Estonia's coronavirus infection rate falls below 1
Estonia's coronavirus infection rate - known as R - has fallen below 1, Prime Minister Jüri Ratas said (Center) after a meeting with the government's scientific advisory council on Tuesday. The rate is currently between 0.9 and 0.95.
The infection rate falling below 1 means, that while the virus is still spreading, the infection rate is currently not rising.
"The further this indicator falls, the fewer restrictions we will need for everyday life in the future," Ratas said. However, despite the fall in the infection rate, he also said that are still concerns about the country's health care system.
"It is worrying that the disease is growing significantly in Pärnu County and the virus is still widespread in Harju County and Ida-Viru County," Ratas said.
He called for people to continue to follow the rules.
"The more carefully we follow the rules, the more children can go to school and we can continue our daily lives with as few restrictions as possible. We need to work together until the vaccination is available to people not in risk groups," Ratas said.
He said over the holiday period the virus had spread across Estonia but the restrictions put in place after had helped reduce the spread. "Both our current data and the results of research confirm that our behavior and the restrictions that guide it have an impact on the spread of the infection," he said.
The outgoing prime minister said, despite supply issues with the Pfizer/BioNTech Covid-19 vaccine, a second dose of the vaccination is guaranteed.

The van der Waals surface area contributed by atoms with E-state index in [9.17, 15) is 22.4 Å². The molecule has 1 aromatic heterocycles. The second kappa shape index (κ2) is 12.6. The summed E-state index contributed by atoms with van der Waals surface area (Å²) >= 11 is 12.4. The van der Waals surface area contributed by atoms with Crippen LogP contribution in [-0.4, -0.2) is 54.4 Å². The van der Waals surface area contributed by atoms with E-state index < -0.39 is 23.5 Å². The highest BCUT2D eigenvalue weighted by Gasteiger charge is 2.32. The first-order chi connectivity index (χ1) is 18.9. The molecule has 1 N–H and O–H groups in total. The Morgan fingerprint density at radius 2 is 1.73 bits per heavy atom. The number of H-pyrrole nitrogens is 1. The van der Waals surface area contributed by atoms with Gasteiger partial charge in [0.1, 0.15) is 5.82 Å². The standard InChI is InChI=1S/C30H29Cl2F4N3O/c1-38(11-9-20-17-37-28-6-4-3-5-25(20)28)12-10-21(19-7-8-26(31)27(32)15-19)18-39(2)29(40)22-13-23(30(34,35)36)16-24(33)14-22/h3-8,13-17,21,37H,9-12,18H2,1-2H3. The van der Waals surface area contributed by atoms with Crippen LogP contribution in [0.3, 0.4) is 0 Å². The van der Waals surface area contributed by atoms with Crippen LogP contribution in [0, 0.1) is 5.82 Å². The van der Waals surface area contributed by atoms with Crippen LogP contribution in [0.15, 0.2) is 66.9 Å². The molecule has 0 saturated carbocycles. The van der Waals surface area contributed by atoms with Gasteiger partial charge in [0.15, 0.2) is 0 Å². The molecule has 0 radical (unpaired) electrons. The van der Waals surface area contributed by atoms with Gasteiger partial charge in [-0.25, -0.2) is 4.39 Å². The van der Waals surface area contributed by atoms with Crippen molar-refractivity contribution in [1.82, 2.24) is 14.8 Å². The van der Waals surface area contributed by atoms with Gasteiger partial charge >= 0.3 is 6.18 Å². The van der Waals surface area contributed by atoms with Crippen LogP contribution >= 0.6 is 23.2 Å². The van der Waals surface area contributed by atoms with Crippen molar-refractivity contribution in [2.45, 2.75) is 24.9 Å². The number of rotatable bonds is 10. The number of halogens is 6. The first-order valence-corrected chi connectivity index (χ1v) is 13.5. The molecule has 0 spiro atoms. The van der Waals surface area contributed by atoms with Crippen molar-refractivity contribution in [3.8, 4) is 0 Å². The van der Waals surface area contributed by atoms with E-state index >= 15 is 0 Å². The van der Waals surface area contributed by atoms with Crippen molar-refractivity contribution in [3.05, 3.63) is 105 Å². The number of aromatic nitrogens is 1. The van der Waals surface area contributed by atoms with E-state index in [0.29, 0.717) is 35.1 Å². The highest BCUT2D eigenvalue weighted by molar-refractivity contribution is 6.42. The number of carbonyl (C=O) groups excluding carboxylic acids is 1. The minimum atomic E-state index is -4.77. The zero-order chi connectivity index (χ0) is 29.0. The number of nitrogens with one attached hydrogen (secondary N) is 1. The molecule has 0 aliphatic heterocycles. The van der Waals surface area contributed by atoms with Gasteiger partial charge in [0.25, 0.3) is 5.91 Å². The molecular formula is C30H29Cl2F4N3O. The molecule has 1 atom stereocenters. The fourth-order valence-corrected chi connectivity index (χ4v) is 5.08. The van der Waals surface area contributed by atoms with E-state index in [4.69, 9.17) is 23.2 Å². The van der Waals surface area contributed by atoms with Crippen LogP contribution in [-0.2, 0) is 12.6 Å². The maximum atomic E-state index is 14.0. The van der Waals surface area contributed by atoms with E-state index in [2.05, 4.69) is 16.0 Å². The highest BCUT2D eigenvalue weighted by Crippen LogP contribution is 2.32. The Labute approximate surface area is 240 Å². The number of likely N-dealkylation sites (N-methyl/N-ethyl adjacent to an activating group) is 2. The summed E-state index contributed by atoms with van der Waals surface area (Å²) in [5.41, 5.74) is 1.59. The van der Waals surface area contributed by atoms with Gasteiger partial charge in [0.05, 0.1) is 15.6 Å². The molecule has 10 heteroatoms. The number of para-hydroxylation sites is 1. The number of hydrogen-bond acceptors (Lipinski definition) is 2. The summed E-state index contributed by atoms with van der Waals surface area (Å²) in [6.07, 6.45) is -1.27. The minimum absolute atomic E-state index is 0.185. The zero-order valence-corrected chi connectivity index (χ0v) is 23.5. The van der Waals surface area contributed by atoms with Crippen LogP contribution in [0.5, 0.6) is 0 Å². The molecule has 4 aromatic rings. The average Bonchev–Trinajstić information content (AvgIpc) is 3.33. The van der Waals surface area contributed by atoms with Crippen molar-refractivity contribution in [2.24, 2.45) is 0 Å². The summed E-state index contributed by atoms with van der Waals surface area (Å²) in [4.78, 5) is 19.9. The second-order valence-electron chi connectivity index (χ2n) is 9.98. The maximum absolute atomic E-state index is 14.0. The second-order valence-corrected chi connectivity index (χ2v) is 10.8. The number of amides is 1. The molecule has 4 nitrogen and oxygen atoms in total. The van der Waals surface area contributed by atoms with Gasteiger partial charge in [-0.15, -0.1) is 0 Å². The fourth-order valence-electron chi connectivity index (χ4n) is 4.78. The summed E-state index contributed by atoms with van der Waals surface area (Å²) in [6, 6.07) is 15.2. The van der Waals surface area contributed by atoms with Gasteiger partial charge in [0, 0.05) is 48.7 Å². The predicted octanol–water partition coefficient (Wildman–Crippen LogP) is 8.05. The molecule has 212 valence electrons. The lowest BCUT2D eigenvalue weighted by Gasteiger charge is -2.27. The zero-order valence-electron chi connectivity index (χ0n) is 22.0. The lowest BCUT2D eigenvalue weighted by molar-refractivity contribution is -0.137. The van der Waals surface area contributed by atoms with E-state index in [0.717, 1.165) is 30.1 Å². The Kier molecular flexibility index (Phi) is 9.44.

"This week, we will continue to vaccinate in nursing homes and start vaccinating healthcare professionals with the second dose of the vaccine. The expansion of vaccine target groups will be delayed by about a week," he explained.
R number and growth rate
The reproduction number (R) is the average number of secondary infections produced by a single infected person.
An R number of 1 means that on average every person who is infected will infect 1 other person, meaning the total number of infections is stable. If R is 2, on average, each infected person infects 2 more people. If R is 0.5 then on average for each 2 infected people, there will be only 1 new infection.
If R is greater than 1 the epidemic is growing, if R is less than 1 the epidemic is shrinking. The higher R is above 1, the more people 1 infected person infects and so the faster the epidemic grows.
R can change over time. For example, it falls when there is a reduction in the number of contacts between people, which reduces transmission. R increases when the numbers of contacts between people rise, leading to a rise in viral transmission.
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Editor: Helen Wright